Hole punch clouds and aircraft distrails over Georgia and South Carolina

February 17th, 2012 |
GOES-13 0.63 µm visible channel images

GOES-13 0.63 µm visible channel images

McIDAS images of 1-km resolution GOES-13 0.63 µm visible channel data (above) showed that there were a number of “hole punch clouds” and long “aircraft dissipation trails” (or “distrails”) drifting east-northeastward over eastern Georgia and the northern half of South Carolina on 17 February 2012. These features occur when aircraft ascend or descend through a cloud layer composed of supercooled water droplets — particles from the jet engine exhaust act as ice nuclei that initiate glaciation. The resulting relatively large ice crystals then begin to fall out of the supercooled water droplet cloud layer, causing the hole punch or aircraft dissipation trail to appear.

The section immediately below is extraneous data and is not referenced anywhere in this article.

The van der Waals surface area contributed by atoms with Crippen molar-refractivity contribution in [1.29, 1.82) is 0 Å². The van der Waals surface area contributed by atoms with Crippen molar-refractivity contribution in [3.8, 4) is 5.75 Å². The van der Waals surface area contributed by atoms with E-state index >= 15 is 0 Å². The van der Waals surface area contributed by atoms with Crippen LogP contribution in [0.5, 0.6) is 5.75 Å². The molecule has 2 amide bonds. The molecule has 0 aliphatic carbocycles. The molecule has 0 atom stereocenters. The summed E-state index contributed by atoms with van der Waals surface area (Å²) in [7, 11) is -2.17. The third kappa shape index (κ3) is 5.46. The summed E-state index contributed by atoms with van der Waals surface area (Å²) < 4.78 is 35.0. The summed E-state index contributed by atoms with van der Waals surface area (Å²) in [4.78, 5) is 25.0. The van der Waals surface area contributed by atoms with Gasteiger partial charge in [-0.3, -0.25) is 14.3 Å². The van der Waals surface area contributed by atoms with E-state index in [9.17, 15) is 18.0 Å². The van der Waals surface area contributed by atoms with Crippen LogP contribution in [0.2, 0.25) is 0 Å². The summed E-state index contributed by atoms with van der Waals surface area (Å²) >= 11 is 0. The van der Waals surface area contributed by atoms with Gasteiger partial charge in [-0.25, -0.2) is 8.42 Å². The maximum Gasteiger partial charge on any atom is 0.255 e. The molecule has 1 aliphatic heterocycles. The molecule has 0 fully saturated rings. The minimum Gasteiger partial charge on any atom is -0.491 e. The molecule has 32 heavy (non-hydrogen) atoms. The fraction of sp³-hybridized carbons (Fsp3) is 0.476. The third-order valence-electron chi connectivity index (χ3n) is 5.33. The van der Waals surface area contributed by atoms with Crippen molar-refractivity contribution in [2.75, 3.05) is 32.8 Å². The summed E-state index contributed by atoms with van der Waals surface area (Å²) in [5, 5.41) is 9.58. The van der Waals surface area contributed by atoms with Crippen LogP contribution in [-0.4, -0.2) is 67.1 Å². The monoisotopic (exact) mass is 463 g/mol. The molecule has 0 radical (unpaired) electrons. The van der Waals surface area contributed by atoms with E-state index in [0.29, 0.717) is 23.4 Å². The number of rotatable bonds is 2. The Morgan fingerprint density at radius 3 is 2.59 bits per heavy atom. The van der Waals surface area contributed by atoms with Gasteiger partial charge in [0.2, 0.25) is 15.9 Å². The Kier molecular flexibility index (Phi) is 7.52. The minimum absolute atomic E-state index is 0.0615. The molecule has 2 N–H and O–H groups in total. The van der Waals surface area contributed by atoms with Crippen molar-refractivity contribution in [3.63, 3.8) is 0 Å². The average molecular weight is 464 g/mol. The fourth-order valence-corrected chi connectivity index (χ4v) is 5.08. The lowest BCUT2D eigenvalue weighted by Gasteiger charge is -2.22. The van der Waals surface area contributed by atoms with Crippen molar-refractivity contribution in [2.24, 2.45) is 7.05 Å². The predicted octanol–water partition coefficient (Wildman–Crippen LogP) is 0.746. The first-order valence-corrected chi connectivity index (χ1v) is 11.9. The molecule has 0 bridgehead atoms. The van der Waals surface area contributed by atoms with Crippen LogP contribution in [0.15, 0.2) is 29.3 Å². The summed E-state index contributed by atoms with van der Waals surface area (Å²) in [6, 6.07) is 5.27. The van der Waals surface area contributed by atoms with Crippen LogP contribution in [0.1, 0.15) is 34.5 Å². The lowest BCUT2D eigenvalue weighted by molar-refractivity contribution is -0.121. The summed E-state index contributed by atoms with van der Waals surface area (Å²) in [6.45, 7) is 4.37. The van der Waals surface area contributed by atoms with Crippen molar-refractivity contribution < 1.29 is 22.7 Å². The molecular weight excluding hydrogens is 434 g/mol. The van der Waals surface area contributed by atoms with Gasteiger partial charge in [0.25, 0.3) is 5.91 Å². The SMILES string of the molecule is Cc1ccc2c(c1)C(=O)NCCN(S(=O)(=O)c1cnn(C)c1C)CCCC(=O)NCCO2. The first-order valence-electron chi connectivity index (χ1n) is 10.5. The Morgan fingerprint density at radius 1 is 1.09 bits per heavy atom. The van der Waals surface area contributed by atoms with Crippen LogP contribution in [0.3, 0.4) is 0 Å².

A closer view using a 250-meter resolution Terra MODIS true-color Red/Green/Blue (RGB) image from the SSEC MODIS Today site (below; viewed using Google Earth) shows more structural details of some of the hole punch and distrail features at 15:47 UTC (10:47 am local time). The aircraft likely penetrated the supercooled water droplet cloud over Georgia, after which the hole punch and distrail signatures grew as the cloud drifted east-northeastwrad over South Carolina.

MODIS true color Red/Green/Blue (RGB) image (viewed using Google Earth)

MODIS true color Red/Green/Blue (RGB) image (viewed using Google Earth)

A comparison of 250-meter resolution Terra MODIS true-color and false-color Red/Green/Blue (RGB) images (below) helps to verify that the hole punch and distrail features were indeed composed of ice crystals (which appear as cyan on the false-color image, in contrast to the brighter white supercooled water droplet cloud features).

MODIS true-color and false-color Red/Green/Blue (RGB) images

MODIS true-color and false-color Red/Green/Blue (RGB) images

Leave a Reply